The U.S. Copyright Office has ruled that AI-generated art cannot be copyrighted.
In the ever-growing world of technology, the limits on what we’re seeing with artificial intelligence are constantly being pushed. In today’s installment of “robots will soon take over the world,” we bring you the news of a triumph for artists and animators (but not lawyers), like the one in the tweet below, who may have been concerned that their jobs would be taken over by AI with a penchant for art. According to Reuters, a ruling from the U.S. Copyright Office has been made that states that AI-created images can not be given copyright.
The decision was an override of a previous case in which the Office issued author Kristina Kashtanova a copyright for her comic book Zarya of the Dawn. While Kristina Kashtanova penned the text and formed each page’s layout, she used AI art by way of messaging her writing to an artificial intelligence image generator, Midjourney. So, while the thoughts and story behind Zarya of the Dawn will continue to have its copyright upheld, the images in Kristina Kashtanova’s comic book have had their copyright taken away because of their AI formation.
Standing by their point of view, the U.S. Copyright Office said that this example of AI-created art was similar to cases like the iconic news of the monkey taking a selfie and even songs that credit “non-human spiritual beings” such as the Holy Spirit as their author. Like these examples, because the images were created by a non-human, their rights won’t be protected by copyright. As for their initial ruling, the Copyright Office says that they were misled during the first proceedings as they were unaware that the pictures were created with Midjourney (which is also being used to make a movie), only later learning that this was the case through Kristina Kashtanova’s social media pages.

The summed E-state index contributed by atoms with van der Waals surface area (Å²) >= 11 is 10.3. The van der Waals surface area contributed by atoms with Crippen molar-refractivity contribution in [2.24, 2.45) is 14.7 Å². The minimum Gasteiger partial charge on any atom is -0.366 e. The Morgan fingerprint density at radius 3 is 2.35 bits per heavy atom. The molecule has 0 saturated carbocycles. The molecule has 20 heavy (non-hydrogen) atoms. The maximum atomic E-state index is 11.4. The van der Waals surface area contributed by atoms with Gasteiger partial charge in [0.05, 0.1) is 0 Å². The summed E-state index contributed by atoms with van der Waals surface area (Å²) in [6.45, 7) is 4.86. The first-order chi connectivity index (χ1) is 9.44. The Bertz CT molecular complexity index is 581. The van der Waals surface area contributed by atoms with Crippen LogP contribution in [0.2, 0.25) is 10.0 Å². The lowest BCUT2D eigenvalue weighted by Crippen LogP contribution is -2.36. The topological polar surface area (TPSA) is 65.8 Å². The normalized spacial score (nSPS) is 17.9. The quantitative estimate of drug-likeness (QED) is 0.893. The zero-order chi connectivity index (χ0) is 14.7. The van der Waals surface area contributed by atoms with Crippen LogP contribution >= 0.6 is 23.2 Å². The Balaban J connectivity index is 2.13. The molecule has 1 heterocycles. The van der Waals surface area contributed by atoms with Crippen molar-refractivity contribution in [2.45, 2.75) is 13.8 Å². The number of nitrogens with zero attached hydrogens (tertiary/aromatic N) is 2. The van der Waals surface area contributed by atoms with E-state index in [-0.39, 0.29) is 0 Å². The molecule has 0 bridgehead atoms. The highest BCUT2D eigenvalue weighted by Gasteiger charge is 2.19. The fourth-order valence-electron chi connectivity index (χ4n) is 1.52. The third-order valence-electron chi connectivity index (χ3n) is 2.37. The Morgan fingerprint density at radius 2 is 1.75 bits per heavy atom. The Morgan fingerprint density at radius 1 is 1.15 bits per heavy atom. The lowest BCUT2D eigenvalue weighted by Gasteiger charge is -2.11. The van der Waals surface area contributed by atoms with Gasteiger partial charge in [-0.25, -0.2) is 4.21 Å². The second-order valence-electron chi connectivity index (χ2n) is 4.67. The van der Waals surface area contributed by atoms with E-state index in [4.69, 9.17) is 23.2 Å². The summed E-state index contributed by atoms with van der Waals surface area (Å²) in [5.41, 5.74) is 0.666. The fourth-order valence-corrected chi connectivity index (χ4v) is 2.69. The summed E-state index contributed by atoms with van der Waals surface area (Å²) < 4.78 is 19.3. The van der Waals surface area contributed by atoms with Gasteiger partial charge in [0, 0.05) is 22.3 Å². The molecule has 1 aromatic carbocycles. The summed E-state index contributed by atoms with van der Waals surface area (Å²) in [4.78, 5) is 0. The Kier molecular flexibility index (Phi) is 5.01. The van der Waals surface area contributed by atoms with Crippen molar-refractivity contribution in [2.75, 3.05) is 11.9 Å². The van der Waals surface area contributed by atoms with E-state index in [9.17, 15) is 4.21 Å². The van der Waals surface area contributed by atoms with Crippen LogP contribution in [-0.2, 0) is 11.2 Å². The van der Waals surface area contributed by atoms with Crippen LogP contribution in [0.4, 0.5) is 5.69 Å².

The AI art ruling comes as a piece of good news to many like Twitter user MAiJin.THE ARTIST who praised the U.S. Copyright Office for their groundbreaking ruling in a post that you can see at the top. In what he refers to as a “landmark decision,” the artist says that Kristina Kashtanova was “rightfully rejected” from upholding the copyright on Zarya of the Dawn’s artwork. The post also refers to what the author and Midjourney produced together to be a matter of “art direction,” adding that because of this the “prompter” wouldn’t be “directly or substantially responsible” for the final images.
Sharing her feelings about the final government’s final decision in an Instagram post that you can see above, Kristina Kashtanova said that it was “great news” that the Copyright Office was “affirming” her work behind Zarya of the Dawn, leading it to still being “officially registered.” She praised the idea that authors can copyright their own stories and build their intellectual property into the pages of comic books and the like while using AI tools like Midjourney to form the art even though those images will be without copyright. While she was thrilled with how the ruling was handed down, she was slightly disappointed that she was unable to copyright specific images as she doesn’t believe that the committee fully grasped “some of the technology” behind the creations.